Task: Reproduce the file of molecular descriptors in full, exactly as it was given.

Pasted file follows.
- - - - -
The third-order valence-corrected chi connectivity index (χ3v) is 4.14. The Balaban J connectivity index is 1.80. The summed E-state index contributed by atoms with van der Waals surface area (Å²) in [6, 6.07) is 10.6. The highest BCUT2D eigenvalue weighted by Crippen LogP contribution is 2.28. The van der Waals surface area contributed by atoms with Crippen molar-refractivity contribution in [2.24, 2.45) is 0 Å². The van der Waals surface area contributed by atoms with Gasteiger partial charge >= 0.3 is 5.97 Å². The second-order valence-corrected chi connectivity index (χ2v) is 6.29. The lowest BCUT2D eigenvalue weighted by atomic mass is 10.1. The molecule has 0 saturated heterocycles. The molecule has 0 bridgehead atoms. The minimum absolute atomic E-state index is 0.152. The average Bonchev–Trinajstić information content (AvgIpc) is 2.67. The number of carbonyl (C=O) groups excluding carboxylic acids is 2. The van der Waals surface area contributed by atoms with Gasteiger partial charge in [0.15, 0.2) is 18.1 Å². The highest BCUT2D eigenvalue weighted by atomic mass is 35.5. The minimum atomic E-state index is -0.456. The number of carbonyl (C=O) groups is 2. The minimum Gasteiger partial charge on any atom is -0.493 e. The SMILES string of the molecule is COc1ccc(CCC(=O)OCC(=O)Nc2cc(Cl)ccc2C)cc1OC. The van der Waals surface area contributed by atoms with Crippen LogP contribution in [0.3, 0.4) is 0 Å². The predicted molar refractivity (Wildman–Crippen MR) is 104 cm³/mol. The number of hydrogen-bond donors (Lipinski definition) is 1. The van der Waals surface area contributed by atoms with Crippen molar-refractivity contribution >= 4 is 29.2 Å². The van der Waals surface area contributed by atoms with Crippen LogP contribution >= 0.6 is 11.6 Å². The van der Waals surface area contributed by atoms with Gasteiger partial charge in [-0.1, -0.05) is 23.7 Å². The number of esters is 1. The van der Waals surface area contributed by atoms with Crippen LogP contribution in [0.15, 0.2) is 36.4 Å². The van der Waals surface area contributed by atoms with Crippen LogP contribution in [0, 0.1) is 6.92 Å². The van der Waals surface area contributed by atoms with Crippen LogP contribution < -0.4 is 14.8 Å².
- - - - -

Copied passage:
The third-order valence-corrected chi connectivity index (χ3v) is 4.14. The Balaban J connectivity index is 1.80. The summed E-state index contributed by atoms with van der Waals surface area (Å²) in [6, 6.07) is 10.6. The highest BCUT2D eigenvalue weighted by Crippen LogP contribution is 2.28. The van der Waals surface area contributed by atoms with Crippen molar-refractivity contribution in [2.24, 2.45) is 0 Å². The van der Waals surface area contributed by atoms with Gasteiger partial charge >= 0.3 is 5.97 Å². The second-order valence-corrected chi connectivity index (χ2v) is 6.29. The lowest BCUT2D eigenvalue weighted by atomic mass is 10.1. The molecule has 0 saturated heterocycles. The molecule has 0 bridgehead atoms. The minimum absolute atomic E-state index is 0.152. The average Bonchev–Trinajstić information content (AvgIpc) is 2.67. The number of carbonyl (C=O) groups excluding carboxylic acids is 2. The van der Waals surface area contributed by atoms with Gasteiger partial charge in [0.15, 0.2) is 18.1 Å². The highest BCUT2D eigenvalue weighted by atomic mass is 35.5. The minimum atomic E-state index is -0.456. The number of carbonyl (C=O) groups is 2. The minimum Gasteiger partial charge on any atom is -0.493 e. The SMILES string of the molecule is COc1ccc(CCC(=O)OCC(=O)Nc2cc(Cl)ccc2C)cc1OC. The van der Waals surface area contributed by atoms with Crippen LogP contribution in [0.3, 0.4) is 0 Å². The predicted molar refractivity (Wildman–Crippen MR) is 104 cm³/mol. The number of hydrogen-bond donors (Lipinski definition) is 1. The van der Waals surface area contributed by atoms with Crippen molar-refractivity contribution >= 4 is 29.2 Å². The van der Waals surface area contributed by atoms with Crippen LogP contribution >= 0.6 is 11.6 Å². The van der Waals surface area contributed by atoms with Gasteiger partial charge in [-0.1, -0.05) is 23.7 Å². The number of esters is 1. The van der Waals surface area contributed by atoms with Crippen LogP contribution in [0.15, 0.2) is 36.4 Å². The van der Waals surface area contributed by atoms with Crippen LogP contribution in [0, 0.1) is 6.92 Å². The van der Waals surface area contributed by atoms with Crippen LogP contribution < -0.4 is 14.8 Å².